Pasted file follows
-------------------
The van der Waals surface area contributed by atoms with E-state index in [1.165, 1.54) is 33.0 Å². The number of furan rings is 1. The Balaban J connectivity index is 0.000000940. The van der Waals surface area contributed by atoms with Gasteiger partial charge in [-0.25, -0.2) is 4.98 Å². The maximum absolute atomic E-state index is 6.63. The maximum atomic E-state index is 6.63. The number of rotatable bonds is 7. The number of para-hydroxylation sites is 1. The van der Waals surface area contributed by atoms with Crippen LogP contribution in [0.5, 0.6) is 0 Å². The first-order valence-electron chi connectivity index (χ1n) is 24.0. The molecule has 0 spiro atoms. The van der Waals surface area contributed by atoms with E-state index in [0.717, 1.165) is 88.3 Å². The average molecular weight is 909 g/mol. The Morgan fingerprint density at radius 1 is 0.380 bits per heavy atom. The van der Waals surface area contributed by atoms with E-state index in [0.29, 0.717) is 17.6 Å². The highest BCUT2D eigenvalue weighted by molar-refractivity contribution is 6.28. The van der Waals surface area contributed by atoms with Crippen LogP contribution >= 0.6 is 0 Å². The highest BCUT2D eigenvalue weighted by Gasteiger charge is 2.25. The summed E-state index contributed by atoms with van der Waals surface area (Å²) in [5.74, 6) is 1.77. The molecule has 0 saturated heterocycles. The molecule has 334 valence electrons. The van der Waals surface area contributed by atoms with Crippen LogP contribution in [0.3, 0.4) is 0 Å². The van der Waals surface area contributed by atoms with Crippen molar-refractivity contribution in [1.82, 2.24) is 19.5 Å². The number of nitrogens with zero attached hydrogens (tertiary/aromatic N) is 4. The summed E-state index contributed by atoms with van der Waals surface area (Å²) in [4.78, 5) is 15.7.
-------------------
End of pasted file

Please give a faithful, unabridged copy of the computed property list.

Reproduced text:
The van der Waals surface area contributed by atoms with E-state index in [1.165, 1.54) is 33.0 Å². The number of furan rings is 1. The Balaban J connectivity index is 0.000000940. The van der Waals surface area contributed by atoms with Gasteiger partial charge in [-0.25, -0.2) is 4.98 Å². The maximum absolute atomic E-state index is 6.63. The maximum atomic E-state index is 6.63. The number of rotatable bonds is 7. The number of para-hydroxylation sites is 1. The van der Waals surface area contributed by atoms with Crippen LogP contribution in [0.5, 0.6) is 0 Å². The first-order valence-electron chi connectivity index (χ1n) is 24.0. The molecule has 0 spiro atoms. The van der Waals surface area contributed by atoms with E-state index in [0.717, 1.165) is 88.3 Å². The average molecular weight is 909 g/mol. The Morgan fingerprint density at radius 1 is 0.380 bits per heavy atom. The van der Waals surface area contributed by atoms with E-state index in [0.29, 0.717) is 17.6 Å². The highest BCUT2D eigenvalue weighted by molar-refractivity contribution is 6.28. The van der Waals surface area contributed by atoms with Crippen LogP contribution >= 0.6 is 0 Å². The highest BCUT2D eigenvalue weighted by Gasteiger charge is 2.25. The summed E-state index contributed by atoms with van der Waals surface area (Å²) in [5.74, 6) is 1.77. The molecule has 0 saturated heterocycles. The molecule has 334 valence electrons. The van der Waals surface area contributed by atoms with Crippen LogP contribution in [0.3, 0.4) is 0 Å². The van der Waals surface area contributed by atoms with Crippen molar-refractivity contribution in [1.82, 2.24) is 19.5 Å². The number of nitrogens with zero attached hydrogens (tertiary/aromatic N) is 4. The summed E-state index contributed by atoms with van der Waals surface area (Å²) in [4.78, 5) is 15.7.